Jameela Jamil says she is lucky to have survived after attempting suicide

Julia Hunt

Jameela Jamil has said she tried to take her own life six years ago and is “lucky” to have survived.

The Good Place actress, 33, has been open about struggling with an eating disorder when she was younger, and has now told how she suffered from post-traumatic stress disorder (PTSD).

Read more: Jameela Jamil apologises to fans for airbrushed photos

She said on Twitter that she attempted suicide in October, six years ago.

Writing on World Mental Health Day, Jamil said: “This month, 6 years ago, I tried to take my own life.

Jameela Jamil visits the Build series to discuss the NBC series “The Good Place” and the “I Weigh” movement (Gary Gershoff/Getty Images)

“I’m so lucky that I survived, and went on to use EMDR to treat my severe PTSD.

“I urge you to hang on just a bit longer and ask for help if you need it. Because things can turn around. I promise.”

Jamil went on: “There is so much work to do in improving awareness and mental health care, and we need to further de-stigmatise the conversation around asking for help.”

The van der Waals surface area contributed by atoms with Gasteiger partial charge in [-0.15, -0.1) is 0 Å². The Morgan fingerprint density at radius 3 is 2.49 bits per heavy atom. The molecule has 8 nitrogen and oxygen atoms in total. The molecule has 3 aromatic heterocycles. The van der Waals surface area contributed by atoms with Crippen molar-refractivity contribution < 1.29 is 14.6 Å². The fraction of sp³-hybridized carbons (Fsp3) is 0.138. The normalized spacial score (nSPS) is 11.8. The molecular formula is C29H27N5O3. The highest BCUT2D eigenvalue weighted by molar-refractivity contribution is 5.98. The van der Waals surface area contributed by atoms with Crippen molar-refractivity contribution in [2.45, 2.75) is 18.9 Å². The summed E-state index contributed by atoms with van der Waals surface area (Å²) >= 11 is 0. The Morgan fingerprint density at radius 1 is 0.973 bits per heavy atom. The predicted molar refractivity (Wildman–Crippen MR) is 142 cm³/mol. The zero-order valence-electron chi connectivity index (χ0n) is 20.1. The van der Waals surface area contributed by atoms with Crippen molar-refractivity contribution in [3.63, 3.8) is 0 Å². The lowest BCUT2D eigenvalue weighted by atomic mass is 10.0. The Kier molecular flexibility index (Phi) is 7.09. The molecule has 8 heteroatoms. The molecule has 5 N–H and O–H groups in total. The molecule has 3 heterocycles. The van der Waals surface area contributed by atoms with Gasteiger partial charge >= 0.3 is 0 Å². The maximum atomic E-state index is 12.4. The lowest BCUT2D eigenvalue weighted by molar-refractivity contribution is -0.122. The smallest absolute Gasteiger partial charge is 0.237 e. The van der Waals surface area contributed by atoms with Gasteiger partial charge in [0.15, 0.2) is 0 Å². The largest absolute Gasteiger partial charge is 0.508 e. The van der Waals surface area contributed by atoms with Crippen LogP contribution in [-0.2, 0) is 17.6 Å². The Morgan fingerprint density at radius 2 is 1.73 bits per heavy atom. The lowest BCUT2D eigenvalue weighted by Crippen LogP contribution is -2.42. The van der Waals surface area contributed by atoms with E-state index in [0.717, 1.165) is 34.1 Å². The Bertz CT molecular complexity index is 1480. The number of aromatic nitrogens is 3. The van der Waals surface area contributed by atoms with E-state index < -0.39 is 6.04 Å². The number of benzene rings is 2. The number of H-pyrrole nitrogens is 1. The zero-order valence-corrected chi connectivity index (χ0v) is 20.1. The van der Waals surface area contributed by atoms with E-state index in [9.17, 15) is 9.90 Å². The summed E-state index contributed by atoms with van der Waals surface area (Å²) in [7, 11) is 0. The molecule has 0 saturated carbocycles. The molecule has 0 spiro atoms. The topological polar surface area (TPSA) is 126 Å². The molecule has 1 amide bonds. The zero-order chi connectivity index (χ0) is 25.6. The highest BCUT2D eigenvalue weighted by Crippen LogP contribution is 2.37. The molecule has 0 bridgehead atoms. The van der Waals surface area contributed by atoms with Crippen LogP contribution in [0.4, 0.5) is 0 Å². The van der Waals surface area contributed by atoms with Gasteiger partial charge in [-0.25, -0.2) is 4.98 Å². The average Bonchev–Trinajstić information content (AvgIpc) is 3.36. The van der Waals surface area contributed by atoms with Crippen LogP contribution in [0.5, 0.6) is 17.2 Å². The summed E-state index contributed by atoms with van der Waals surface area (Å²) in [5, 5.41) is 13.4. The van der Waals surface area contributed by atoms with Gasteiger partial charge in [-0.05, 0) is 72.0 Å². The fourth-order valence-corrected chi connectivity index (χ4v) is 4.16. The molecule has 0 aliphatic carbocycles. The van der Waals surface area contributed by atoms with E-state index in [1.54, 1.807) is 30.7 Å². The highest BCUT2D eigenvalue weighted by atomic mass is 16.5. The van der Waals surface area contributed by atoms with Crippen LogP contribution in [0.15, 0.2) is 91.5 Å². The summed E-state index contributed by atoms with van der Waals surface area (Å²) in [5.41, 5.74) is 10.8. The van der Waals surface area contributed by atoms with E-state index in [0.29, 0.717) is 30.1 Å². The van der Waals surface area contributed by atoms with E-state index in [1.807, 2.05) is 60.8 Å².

The actress is known for being candid on social media, where she often advocates for body positivity.

Earlier this week she revealed she had fought cancer twice, after someone criticised the way she dresses at her age.

Read more: Jameela Jamil says she has had cancer twice

Jamil described the remark as “the biggest nonsense”, and said in a follow-up message: “I would just like to say, that as someone who has been chronically ill my whole life, and had cancer twice, I find it EXTREMELY offensive that there is a cultural taboo around ageing.

“Those of us who fight for our lives and those who lost that fight young, deserve more respect.”

Jameela Jamil at the 71st Primetime Emmy Awards on Sunday, Sept. 22, 2019, at the Microsoft Theater in Los Angeles. (Photo by Matt Sayles/Invision for the Television Academy/AP Images)

In a further tweet, the activist said: “It is a sickness of our society to look at ageing as anything other than an achievement/privilege.”

For confidential emotional support at times of distress, contact The Samaritans at any time by calling 116 123 or emailing jo@samaritans.org.